We drove out of town the next morning. The reserves lay about five hours further north-east from Tana, and Vakona Lodge was our destination that day. The traffic was horrendous, and fortunately our driver, Tanzum was a mind-reader (being able to anticipate the on-coming drivers’ intentions) and we made it safely. We stopped at a reptile park along the way, and were able to see and photograph some of the rarer and rarely seen animals and reptiles of the forests.
The first Coquerel’s sifaka’s also appeared here, and a host of chameleons, geckos and even snakes. It was an advantage to see these here as in all the reserves it will be hard to find these creatures, so at least we knew more clearly what to look for. The tenrecs, geckos and Langaha snake in particular were really interesting to me.
The lodge was high in the forest belt, and prettily located in a landscaped garden only 20 minutes from the reserves. We went on a night walk and located an Eastern woolly lemur, Goodman’s mouse lemur and a small frog. I was singularly concerned at the lack of life in the forest! The next morning we walked with our local guide into Mantadia forest reserve, with a tad more success! Black & white ruffed lemurs were feeding on figs at the very top of a forest fig, high above us, their smart thick-furred coats at contrast with the greenery. Diademed sifakas showed themselves as well. A blue coua briefly flashed his presence at us, a writhing centipede in its’ bill.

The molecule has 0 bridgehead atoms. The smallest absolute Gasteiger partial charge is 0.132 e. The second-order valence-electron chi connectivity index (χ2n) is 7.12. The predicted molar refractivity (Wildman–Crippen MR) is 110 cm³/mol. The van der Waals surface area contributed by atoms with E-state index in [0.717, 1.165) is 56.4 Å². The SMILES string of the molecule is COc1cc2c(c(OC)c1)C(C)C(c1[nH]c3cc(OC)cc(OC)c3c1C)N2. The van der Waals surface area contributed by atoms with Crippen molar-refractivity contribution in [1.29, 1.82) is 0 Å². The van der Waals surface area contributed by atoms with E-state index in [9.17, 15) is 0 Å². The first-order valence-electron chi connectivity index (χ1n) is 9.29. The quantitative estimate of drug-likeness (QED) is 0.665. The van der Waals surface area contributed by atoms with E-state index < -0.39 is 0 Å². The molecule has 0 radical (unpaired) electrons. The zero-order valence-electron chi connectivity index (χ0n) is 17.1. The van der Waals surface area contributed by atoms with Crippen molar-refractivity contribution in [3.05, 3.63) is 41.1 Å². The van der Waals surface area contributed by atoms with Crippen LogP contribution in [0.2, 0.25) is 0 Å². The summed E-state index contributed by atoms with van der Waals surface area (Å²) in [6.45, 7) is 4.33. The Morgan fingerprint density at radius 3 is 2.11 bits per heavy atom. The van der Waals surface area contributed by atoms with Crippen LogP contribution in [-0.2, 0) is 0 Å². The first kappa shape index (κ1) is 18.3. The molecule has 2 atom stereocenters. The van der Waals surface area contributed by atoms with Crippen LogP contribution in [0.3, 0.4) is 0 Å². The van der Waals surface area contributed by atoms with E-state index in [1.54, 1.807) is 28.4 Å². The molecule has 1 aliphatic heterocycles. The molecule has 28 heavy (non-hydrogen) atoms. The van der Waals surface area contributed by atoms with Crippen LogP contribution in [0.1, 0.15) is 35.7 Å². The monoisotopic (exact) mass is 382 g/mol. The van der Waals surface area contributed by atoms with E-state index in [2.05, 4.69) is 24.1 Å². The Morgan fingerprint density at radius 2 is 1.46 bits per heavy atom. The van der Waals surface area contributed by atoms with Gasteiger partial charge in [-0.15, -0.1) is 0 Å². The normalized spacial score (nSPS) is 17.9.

The Birds’ Nests ferns and Pandannis were huge in their presence, each creating safe hiding places for a number of small creatures. Moss and primitive plants coated many of the tree boles, and their massive buttress roots formed sheltered areas big enough even for me to hide behind.
A small picnic lunch next to a small body of water in the forest, surrounded by dark, shiny green millepedes in their legions quietly going about eating plant detritus….and then we returned to the lodge.